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Yahoo: In For The Long Run


On Friday, Yahoo Yahoo! Inc. (NASDAQ:YHOO) hired executive search firm Heidrick & Struggles International (NASDAQ:HSII) to smooth out a corporate-level transition; Yahoo is searching for new Board of Director candidates to replace existing Directors such as Chairman Roy Bostock. This comes on the heels of recent announcements that named PayPal President Scott Thompson as the CEO of this dwindling Internet conglomerate. These recent shakeups at corporate continue to instill an aura of wariness in investors because of two main reasons:

  • Yahoo isn't looking to be bought out, which has disappointed investors that have bought into Yahoo seeking a potential premium if the company is acquired. Rampant takeover rumors of Yahoo have been circulating around the investment community for months, but the hiring of Heidrick & Struggles International and naming of Scott Thompson as CEO shows Yahoo's intentions to stay and buckle in for the long run. In fact, with Scott Thompson on board as CEO, the potential for Yahoo buying out other companies has increased, especially if Yahoo is able to gain significant revenue from a tax efficient asset swap of its Asian assets. As Piper Jaffray analyst Gene Munster notes, Scott Thompson's comments suggest a need for the company to expand its offerings, which could potentially translate into a buyout of companies such as Netflix (NASDAQ:NFLX) and Hulu, as video continues to remain one of the weakest links in the company's content offerings
  • Scott Thompson, as Jefferies analyst Youssef Squali and anonymous startup board members have noted, does not have experience in the necessary fields that will benefit Yahoo. Squali notes that Thompson has little media expertise or experience turning companies around, while the startup board members are puzzled by his "lack of consumer web and monetization experience." Squali subsequently downgraded Yahoo to HOLD after its announcement. Even Yahoo management is skeptical of Thompson's abilities; An anonymous Yahoo exec interviewed by Business Insider believed the replacement to be inadequate, noting they need an "animal" to turn the company around.

In fact, shareholders are believed to be so discontented with Yahoo management that The Wall Street Journal anticipates a potential shareholder proxy war led by Third Point's Dan Loeb. Yahoo's hiring of Heidrick & Struggles International can be seen as a potential compromise move to placate shareholders; the resignation/firing of Chairman Roy Bostock would fulfill Dan Loeb's request that Roy Bostock be removed from Yahoo's Board of Directors.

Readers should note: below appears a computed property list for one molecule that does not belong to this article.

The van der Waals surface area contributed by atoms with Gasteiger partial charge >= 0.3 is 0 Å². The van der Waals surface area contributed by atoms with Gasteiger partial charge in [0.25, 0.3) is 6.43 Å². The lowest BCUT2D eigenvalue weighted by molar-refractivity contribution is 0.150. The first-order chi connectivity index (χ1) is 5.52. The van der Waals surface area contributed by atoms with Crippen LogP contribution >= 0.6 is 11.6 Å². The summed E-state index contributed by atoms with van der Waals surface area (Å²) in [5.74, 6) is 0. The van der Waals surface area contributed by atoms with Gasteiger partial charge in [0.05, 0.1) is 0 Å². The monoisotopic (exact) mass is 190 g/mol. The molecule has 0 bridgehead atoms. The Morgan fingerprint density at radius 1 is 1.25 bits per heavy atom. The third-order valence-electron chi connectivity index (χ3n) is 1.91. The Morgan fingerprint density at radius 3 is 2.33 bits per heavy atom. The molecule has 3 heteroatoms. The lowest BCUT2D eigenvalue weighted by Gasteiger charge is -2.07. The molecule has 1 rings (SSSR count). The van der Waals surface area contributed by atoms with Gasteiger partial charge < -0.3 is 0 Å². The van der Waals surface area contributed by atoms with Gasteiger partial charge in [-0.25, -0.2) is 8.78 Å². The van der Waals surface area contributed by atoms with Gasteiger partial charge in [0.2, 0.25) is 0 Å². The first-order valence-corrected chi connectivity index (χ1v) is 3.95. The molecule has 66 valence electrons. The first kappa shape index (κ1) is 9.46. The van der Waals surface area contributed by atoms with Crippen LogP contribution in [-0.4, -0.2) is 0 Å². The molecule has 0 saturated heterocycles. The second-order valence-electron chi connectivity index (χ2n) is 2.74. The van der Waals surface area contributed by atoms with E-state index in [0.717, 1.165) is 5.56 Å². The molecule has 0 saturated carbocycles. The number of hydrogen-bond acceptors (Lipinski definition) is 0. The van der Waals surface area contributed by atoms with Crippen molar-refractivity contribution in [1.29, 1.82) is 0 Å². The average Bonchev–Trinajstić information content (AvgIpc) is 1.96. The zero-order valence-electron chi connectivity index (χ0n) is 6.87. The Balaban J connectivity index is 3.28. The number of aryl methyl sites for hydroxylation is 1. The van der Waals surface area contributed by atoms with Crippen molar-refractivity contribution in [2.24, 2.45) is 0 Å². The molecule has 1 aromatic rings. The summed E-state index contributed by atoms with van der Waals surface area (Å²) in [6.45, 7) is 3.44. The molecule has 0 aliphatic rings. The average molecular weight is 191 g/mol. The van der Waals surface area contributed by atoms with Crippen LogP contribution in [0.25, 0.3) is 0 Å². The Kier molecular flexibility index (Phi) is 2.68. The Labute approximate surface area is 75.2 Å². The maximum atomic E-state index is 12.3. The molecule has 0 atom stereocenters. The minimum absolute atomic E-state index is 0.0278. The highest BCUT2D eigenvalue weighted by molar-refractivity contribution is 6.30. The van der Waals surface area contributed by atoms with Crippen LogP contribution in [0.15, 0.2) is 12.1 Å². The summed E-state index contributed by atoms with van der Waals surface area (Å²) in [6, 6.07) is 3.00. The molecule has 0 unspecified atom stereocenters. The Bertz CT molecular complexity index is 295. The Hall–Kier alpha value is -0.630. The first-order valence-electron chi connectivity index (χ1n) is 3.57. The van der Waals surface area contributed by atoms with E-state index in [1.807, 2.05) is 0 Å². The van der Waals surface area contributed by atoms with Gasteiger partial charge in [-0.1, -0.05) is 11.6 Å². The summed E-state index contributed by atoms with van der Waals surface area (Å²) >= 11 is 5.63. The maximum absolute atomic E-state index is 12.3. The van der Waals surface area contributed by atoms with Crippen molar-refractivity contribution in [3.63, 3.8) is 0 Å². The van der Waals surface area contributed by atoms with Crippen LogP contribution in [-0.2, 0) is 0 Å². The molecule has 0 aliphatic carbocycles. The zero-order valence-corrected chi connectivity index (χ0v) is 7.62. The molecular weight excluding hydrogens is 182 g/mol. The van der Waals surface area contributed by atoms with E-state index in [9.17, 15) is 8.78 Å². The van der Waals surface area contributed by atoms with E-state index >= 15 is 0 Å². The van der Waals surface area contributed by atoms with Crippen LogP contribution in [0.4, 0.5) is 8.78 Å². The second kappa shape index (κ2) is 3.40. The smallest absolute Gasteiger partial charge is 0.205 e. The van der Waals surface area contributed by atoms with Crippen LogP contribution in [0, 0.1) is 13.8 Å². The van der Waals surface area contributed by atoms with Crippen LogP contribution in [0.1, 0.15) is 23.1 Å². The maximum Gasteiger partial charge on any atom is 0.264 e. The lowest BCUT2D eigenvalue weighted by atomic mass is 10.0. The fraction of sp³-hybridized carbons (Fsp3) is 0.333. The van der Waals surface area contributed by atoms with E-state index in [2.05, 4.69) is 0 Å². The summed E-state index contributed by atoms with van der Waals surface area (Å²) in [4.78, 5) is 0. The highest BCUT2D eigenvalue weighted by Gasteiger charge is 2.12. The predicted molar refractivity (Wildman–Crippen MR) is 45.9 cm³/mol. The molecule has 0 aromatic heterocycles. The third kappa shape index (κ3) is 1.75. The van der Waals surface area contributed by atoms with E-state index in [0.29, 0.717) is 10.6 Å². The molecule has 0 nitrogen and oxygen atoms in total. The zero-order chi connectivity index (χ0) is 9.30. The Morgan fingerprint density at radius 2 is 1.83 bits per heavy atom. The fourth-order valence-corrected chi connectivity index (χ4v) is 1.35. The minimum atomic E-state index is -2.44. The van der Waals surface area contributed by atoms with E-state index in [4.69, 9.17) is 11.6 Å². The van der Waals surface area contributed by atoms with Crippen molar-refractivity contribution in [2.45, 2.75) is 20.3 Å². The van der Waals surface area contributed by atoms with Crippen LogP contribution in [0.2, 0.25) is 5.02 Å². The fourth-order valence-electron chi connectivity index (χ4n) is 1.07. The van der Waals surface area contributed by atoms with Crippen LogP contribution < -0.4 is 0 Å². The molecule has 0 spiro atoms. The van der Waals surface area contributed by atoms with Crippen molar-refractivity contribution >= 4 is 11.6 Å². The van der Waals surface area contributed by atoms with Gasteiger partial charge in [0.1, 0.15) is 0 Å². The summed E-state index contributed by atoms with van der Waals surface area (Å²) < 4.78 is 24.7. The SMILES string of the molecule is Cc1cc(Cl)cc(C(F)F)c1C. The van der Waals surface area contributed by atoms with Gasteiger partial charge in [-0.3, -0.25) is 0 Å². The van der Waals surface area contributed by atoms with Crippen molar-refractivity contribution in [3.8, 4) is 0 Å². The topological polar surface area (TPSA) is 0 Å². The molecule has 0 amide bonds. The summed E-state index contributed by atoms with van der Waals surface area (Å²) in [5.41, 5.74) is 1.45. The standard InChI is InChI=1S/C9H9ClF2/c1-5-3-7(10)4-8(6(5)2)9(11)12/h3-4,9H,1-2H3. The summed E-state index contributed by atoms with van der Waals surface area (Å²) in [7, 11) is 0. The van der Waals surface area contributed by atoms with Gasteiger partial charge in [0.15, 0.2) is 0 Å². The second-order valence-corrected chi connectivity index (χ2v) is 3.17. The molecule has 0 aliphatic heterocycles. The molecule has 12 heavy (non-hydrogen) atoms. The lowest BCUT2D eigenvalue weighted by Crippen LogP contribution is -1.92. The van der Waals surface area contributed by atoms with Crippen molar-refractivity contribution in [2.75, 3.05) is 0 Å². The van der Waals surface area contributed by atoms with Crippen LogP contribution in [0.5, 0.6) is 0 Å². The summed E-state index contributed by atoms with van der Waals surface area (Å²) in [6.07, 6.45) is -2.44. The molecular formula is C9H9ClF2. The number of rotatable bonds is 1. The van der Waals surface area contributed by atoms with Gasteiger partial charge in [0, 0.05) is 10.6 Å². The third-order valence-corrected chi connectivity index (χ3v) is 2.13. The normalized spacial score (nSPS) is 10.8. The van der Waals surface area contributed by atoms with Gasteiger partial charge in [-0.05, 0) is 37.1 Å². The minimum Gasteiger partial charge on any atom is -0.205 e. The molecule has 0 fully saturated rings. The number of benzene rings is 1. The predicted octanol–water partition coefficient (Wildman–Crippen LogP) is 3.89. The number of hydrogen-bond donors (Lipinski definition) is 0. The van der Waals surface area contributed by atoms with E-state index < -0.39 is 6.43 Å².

With that said, Thompson appears to be receptive to Yahoo's strategy to rebrand itself to emphasize its content and media, which is rolling along quite nicely. This transition shows Yahoo's determination to buckle in for the long run and reposition itself as a leader in the technology/media sector. Yahoo recently announced a flurry of activities dedicated to promoting its partnership with Sundance Film Festival and its streaming of 12 of its shorts. Yahoo has also streamed movies and recently redesigned its video hub in an effort to revamp its image into a center that offers "premium" entertainment. A potential tax efficient asset swap of Yahoo's Asian assets, such as its valuable holdings in Alibaba (OTC:ALBCF) could net $17 billion for Yahoo, which, as noted before, would provide much-needed ammunition for a potential acquisition and a catalyst for Yahoo's stock price. An alternative would be Yahoo requesting a direct acquisition of companies as part of the swap instead of cash; according to Bloomberg, Yahoo is currently looking at WebMD Health Corp (NASDAQ:WBMD) and the Weather Channel, which is partially owned by Comcast (NASDAQ:CMCSA). It will be interesting to see what assets Thompson selects to be included in the tax efficient asset swap (or whether he includes any at all), as this decision could be a very good indicator of Yahoo's future strategies under Thompson.


It also should be noted that there were some bright spots in Yahoo's F4Q earnings report. 4Q EPS for Yahoo increased 31% compared to the same quarter EPS of last year. The 4Q earnings report also came in 23.5% above analyst estimates and the average EPS growth of the last 3 quarters amounted to a progressive 23%. Overall, Yahoo's 3-Year EPS growth rate is 12%. However, even though earnings looked solid, sales have taken a significant hit. 2011 4Q sales fell 24% year over year while the 3-Year Sales growth rate is -9%. Yahoo aims to change this with its aforementioned strategy, which has already shown some positive signs. However, Yahoo's profitability is small, with a low annual ROE of 8% and an annual Pre-Tax Margin of 13.2%

Yes, there are considerable obstacles for Yahoo and its business strategies, but there's no better time for Yahoo to embark on its road to recovery than now. I would advise, at least for the moment, waiting on the sidelines for developments to come in concerning the management status of the company and the status of Yahoo's Asian assets before deciding whether or not to invest in Yahoo. 

Disclosure: I have no positions in any stocks mentioned, and no plans to initiate any positions within the next 72 hours.